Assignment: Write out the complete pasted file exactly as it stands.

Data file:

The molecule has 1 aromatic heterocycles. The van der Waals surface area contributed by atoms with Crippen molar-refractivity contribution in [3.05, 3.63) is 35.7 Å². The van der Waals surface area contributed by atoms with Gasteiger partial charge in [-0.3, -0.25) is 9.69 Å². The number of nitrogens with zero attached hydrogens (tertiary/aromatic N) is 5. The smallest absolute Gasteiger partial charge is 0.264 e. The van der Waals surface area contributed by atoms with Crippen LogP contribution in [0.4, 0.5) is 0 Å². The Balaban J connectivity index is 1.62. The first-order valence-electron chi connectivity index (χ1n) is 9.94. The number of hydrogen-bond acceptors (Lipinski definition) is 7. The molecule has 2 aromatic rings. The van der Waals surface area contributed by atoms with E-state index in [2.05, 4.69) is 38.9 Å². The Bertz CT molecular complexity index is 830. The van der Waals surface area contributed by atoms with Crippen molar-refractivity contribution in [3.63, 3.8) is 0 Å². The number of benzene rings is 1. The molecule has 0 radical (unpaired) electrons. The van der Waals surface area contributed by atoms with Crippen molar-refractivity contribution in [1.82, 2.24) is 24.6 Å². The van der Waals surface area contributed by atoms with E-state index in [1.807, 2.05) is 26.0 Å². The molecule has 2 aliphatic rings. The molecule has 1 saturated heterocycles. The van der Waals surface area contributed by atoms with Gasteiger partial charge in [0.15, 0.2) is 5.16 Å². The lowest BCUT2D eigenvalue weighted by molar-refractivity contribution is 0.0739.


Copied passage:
The molecule has 1 aromatic heterocycles. The van der Waals surface area contributed by atoms with Crippen molar-refractivity contribution in [3.05, 3.63) is 35.7 Å². The van der Waals surface area contributed by atoms with Gasteiger partial charge in [-0.3, -0.25) is 9.69 Å². The number of nitrogens with zero attached hydrogens (tertiary/aromatic N) is 5. The smallest absolute Gasteiger partial charge is 0.264 e. The van der Waals surface area contributed by atoms with Crippen LogP contribution in [0.4, 0.5) is 0 Å². The Balaban J connectivity index is 1.62. The first-order valence-electron chi connectivity index (χ1n) is 9.94. The number of hydrogen-bond acceptors (Lipinski definition) is 7. The molecule has 2 aromatic rings. The van der Waals surface area contributed by atoms with E-state index in [2.05, 4.69) is 38.9 Å². The Bertz CT molecular complexity index is 830. The van der Waals surface area contributed by atoms with Crippen molar-refractivity contribution in [3.63, 3.8) is 0 Å². The number of benzene rings is 1. The molecule has 0 radical (unpaired) electrons. The van der Waals surface area contributed by atoms with Crippen molar-refractivity contribution in [1.82, 2.24) is 24.6 Å². The van der Waals surface area contributed by atoms with E-state index in [1.807, 2.05) is 26.0 Å². The molecule has 2 aliphatic rings. The molecule has 1 saturated heterocycles. The van der Waals surface area contributed by atoms with Gasteiger partial charge in [0.15, 0.2) is 5.16 Å². The lowest BCUT2D eigenvalue weighted by molar-refractivity contribution is 0.0739.